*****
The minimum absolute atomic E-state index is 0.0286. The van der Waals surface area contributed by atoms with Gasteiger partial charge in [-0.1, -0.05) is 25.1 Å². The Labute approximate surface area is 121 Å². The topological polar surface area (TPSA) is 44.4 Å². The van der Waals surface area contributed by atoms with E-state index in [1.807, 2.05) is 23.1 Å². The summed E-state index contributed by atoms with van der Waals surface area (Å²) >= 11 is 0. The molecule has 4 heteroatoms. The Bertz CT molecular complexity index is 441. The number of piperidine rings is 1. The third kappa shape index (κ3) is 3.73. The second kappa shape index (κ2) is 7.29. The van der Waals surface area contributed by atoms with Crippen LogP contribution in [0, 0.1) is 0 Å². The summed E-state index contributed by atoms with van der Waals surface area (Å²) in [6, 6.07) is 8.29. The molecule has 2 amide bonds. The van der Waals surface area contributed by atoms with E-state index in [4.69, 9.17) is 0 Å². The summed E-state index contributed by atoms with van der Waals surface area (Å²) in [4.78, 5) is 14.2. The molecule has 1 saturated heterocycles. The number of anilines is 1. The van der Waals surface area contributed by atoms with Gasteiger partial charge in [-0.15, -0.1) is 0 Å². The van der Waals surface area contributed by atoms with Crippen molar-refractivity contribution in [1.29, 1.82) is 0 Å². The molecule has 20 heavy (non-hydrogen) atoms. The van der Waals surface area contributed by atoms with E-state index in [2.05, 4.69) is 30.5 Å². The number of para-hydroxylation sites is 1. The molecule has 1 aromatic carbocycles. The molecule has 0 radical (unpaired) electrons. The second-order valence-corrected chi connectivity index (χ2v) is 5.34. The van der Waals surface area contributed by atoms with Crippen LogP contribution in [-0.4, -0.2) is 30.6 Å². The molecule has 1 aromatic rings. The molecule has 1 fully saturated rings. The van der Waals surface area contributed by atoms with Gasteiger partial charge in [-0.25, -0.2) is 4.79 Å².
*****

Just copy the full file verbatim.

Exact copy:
The minimum absolute atomic E-state index is 0.0286. The van der Waals surface area contributed by atoms with Gasteiger partial charge in [-0.1, -0.05) is 25.1 Å². The Labute approximate surface area is 121 Å². The topological polar surface area (TPSA) is 44.4 Å². The van der Waals surface area contributed by atoms with E-state index in [1.807, 2.05) is 23.1 Å². The summed E-state index contributed by atoms with van der Waals surface area (Å²) >= 11 is 0. The molecule has 4 heteroatoms. The Bertz CT molecular complexity index is 441. The number of piperidine rings is 1. The third kappa shape index (κ3) is 3.73. The second kappa shape index (κ2) is 7.29. The van der Waals surface area contributed by atoms with Crippen LogP contribution in [0, 0.1) is 0 Å². The summed E-state index contributed by atoms with van der Waals surface area (Å²) in [6, 6.07) is 8.29. The molecule has 2 amide bonds. The van der Waals surface area contributed by atoms with E-state index in [4.69, 9.17) is 0 Å². The summed E-state index contributed by atoms with van der Waals surface area (Å²) in [4.78, 5) is 14.2. The molecule has 1 saturated heterocycles. The number of anilines is 1. The van der Waals surface area contributed by atoms with Gasteiger partial charge in [-0.15, -0.1) is 0 Å². The van der Waals surface area contributed by atoms with Crippen molar-refractivity contribution in [1.29, 1.82) is 0 Å². The molecule has 20 heavy (non-hydrogen) atoms. The van der Waals surface area contributed by atoms with E-state index in [2.05, 4.69) is 30.5 Å². The number of para-hydroxylation sites is 1. The molecule has 1 aromatic carbocycles. The molecule has 0 radical (unpaired) electrons. The second-order valence-corrected chi connectivity index (χ2v) is 5.34. The van der Waals surface area contributed by atoms with Crippen LogP contribution in [-0.4, -0.2) is 30.6 Å². The molecule has 1 aromatic rings. The molecule has 1 fully saturated rings. The van der Waals surface area contributed by atoms with Gasteiger partial charge in [-0.25, -0.2) is 4.79 Å².